Elizabeth Braddon, Young (Eliz.Braddon@lhpa.org.au)

In the eastern area of the Lachlan board, worms have been less of a focus.  However, the twelve WormTests that were received were mostly done on ewe and wether mobs and indicated that most mobs are fairing very well in terms of worm burdens.  The average across all mobs was 214 epg with a range of 20-540 epg.  If this is the summer DrenchTest, then most of these mobs will require a drench to get levels below the trigger point and allow for the summer’s heat to clean up the remaining pastures of worm eggs.  There is some low level Haemonchus (Barber’s pole worm) lingering in the background of the differentials (eg. under 15%) that may gain some ground on the resistance front if producer’s are not careful of the drench choices they are making.  In general though, compared to the last few summers, it is looking like worms will be less of a problem unless we get some significant summer rains.

South-East LHPA

Bob Templeton, Braidwood (Bob.Templeton@lhpa.org.au)

It’s been a bit quiet around Braidwood.  Since the dry weather started the Barber's pole worms have dropped back to be replaced by either Black scour worm or Small brown stomach worm (a surprise).  I expect the Barber’s pole to quickly build up if we get any more rain.  Their effect will be seen in the autumn.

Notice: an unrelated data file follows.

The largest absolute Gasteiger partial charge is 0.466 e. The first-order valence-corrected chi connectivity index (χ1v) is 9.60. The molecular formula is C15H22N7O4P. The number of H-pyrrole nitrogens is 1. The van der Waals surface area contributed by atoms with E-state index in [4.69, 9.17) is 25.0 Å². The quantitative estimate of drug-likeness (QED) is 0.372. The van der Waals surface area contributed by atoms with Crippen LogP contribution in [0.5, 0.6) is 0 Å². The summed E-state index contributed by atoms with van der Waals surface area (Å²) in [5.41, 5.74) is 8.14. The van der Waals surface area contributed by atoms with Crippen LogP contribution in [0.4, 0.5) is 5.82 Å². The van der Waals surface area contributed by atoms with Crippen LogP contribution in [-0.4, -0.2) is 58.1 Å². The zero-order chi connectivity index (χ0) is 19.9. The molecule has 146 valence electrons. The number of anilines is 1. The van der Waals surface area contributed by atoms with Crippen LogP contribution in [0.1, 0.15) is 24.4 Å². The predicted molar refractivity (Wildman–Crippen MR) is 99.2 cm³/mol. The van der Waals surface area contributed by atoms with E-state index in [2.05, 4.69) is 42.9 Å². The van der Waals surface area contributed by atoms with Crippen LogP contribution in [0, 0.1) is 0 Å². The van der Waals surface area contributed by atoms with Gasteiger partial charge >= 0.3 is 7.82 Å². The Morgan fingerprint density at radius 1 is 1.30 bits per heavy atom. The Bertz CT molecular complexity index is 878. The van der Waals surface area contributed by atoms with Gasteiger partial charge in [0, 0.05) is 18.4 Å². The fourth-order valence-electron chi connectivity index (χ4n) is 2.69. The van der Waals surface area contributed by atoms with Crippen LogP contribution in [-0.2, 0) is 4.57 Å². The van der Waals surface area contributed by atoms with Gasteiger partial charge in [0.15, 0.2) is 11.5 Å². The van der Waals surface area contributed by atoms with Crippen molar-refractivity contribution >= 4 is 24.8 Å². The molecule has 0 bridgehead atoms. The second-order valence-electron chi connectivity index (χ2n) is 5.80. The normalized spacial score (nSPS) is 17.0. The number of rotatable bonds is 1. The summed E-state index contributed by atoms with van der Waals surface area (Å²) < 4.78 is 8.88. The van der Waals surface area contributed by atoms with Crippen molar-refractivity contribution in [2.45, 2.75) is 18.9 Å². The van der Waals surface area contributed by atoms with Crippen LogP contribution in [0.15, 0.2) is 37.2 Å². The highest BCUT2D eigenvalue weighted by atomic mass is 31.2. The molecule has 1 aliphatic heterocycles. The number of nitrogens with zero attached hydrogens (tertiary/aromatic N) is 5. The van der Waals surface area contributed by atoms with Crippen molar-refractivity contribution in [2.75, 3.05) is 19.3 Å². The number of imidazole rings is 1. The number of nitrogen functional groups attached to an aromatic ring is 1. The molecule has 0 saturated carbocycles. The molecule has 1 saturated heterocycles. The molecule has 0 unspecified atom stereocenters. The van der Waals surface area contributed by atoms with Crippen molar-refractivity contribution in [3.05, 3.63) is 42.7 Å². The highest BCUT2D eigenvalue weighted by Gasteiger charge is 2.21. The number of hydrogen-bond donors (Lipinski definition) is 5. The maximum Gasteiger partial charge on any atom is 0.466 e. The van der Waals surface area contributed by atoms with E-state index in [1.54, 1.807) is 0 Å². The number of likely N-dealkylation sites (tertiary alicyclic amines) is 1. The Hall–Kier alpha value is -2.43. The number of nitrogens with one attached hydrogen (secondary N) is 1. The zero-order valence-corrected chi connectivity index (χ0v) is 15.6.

A December liver fluke drench would not be out of place.

Tablelands LHPA

Bill Johnson, Goulburn (bill.johnson@lhpa.org.au)

Several days of hot drying wind and only light patchy rainfall brought an abrupt end to the spring. As a result, worm larvae are dying at a great rate in most paddocks across the district. With this in mind, there is now a good opportunity to clean up a paddock or two that will be used by weaners after the autumn break. Select those paddocks which have pasture species capable of responding quickly to summer storms and autumn rain; graze them heavily now with drenched grown sheep to open up the pasture to sunlight, then destock them in anticipation of getting some quality green feed with low worm levels in a couple of months.